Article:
Sacramento, CA

              Comment


              • #8
                Jake,

                Good for you, well done! Driving your car shouldn't be a reason for concern. It's just a matter of common sense, preparation, and most important a reliable car as a companion. Once you've developed confidence in your companion the sky's the limit. When some of us were young we used these for transportation. They were often all we had. Things have changed a bit, over the last sixty years, but freeways existed then, congestion was still a problem, but like today there were back roads to take, and adventures to have. You seem to have it covered, keep it up you won't regret it.-Bill

                Comment


                • #9
                  As some might know I've had many many different cars, I always curious, & while I had my first mini coopers I fixed one of them by a guys garage & he had racedriven & worked on them since they came to Sweden & going with him was pure fun; he would only use the brakes by a red trafic light or parking, the rest was gearshifting!
                  & he said "when it comes to old cars you have to drive them hard, otherwise they brake down all the time!" & I think he had a point: if you do'nt give them a "hard" time sometimes you won't notice the problems untill it's to late, & if you keep brakes & suspension + the rest in good order you can drive it like any other car.
                  I do it & I'm keeping up with trafic.

                  Anyway your story just shows it Jake!
                  sigpic

                  Josephine
                  -55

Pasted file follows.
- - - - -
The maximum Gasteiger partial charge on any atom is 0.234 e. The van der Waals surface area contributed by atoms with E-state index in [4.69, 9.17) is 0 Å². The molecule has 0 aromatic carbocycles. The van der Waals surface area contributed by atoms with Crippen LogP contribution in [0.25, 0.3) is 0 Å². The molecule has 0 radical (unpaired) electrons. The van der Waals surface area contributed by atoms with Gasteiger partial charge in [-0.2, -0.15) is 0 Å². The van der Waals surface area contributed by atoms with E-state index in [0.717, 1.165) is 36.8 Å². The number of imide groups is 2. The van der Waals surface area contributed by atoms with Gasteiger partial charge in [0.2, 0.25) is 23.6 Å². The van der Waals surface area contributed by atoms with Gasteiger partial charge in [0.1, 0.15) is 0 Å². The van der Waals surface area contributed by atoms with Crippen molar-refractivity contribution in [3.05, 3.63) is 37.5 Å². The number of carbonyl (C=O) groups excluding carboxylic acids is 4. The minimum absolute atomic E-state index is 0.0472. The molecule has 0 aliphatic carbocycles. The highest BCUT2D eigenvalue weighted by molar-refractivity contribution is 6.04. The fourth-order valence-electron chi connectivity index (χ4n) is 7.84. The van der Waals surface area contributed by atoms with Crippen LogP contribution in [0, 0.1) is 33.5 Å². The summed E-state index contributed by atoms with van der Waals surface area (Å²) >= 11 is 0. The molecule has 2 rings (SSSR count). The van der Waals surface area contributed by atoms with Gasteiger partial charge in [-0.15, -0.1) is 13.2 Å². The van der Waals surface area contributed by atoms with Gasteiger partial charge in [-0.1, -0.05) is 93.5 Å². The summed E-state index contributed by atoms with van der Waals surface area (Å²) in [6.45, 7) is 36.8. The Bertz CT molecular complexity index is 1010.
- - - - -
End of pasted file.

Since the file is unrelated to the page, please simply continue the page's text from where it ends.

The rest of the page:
Champion V8
                  4d sedan

                  Comment


                  • #10
                    Right after getting my '61 Champ truck I took it on a 2,000 mile trip and it never gave a lick of trouble. So, I am not terribly surprised that your Hawk was trouble free on your adventure. I hope you have many more great trips in your gem.
                    Ed Sallia
                    Dundee, OR

                    Sol Lucet Omnibus

                    Comment


                    • #11
                      Just consider that a test run for the International Meet in Ohio.

                      Bob Miles
                      Pacific Southwest Zone Coordinator

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                      • #12
                        What a great New Years treat to have done your trip successfully. Post pics if you have any.
                        Cheers,
                        Bill

                        Comment


                        • #13
                          Sal, that is why until I die or the car gets sold, I will continue to run the Avanti on a healthy diet of TEL mixed with 93 Sunoco pump gas.
                          Originally posted by sals54 View Post
                          That is a great adventure done well. Its always with a little trepidation that we take our first long distance jaunts from home in our "old cars". Sometimes though, we need these outings to refresh our memories of why we own, build, repair, restore and love these old machines.
                          We should also remember that these days are numbered. How much longer can we dare to take these cars out on the road? Be it, age, our age and our cars age, the speed of the highways getting faster, ( the freeways around here are always moving at or near 80 mph ), and the laws that keep getting threatened in trying to keep our smog puking antiques off the highway and out of the pristine air. Smoke em if ya gottem. May come a time when we can't. Remember smoking? Almost gone now.

                          Comment